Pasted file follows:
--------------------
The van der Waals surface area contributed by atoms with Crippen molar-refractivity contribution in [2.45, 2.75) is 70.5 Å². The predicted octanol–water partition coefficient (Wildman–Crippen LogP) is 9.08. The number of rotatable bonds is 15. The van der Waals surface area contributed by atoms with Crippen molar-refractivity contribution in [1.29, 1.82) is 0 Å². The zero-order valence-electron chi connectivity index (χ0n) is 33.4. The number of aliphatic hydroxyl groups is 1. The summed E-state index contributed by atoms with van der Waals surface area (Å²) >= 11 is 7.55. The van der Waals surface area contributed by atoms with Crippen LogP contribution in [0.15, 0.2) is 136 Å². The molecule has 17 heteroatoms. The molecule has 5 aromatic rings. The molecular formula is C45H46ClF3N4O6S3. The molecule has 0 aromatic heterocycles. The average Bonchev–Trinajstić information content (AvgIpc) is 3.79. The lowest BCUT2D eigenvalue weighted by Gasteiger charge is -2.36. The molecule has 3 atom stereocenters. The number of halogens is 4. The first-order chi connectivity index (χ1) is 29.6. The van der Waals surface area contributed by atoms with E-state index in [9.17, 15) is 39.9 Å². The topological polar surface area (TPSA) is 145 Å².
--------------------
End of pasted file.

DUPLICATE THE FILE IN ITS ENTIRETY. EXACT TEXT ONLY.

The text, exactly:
The van der Waals surface area contributed by atoms with Crippen molar-refractivity contribution in [2.45, 2.75) is 70.5 Å². The predicted octanol–water partition coefficient (Wildman–Crippen LogP) is 9.08. The number of rotatable bonds is 15. The van der Waals surface area contributed by atoms with Crippen molar-refractivity contribution in [1.29, 1.82) is 0 Å². The zero-order valence-electron chi connectivity index (χ0n) is 33.4. The number of aliphatic hydroxyl groups is 1. The summed E-state index contributed by atoms with van der Waals surface area (Å²) >= 11 is 7.55. The van der Waals surface area contributed by atoms with Crippen LogP contribution in [0.15, 0.2) is 136 Å². The molecule has 17 heteroatoms. The molecule has 5 aromatic rings. The molecular formula is C45H46ClF3N4O6S3. The molecule has 0 aromatic heterocycles. The average Bonchev–Trinajstić information content (AvgIpc) is 3.79. The lowest BCUT2D eigenvalue weighted by Gasteiger charge is -2.36. The molecule has 3 atom stereocenters. The number of halogens is 4. The first-order chi connectivity index (χ1) is 29.6. The van der Waals surface area contributed by atoms with E-state index in [9.17, 15) is 39.9 Å². The topological polar surface area (TPSA) is 145 Å².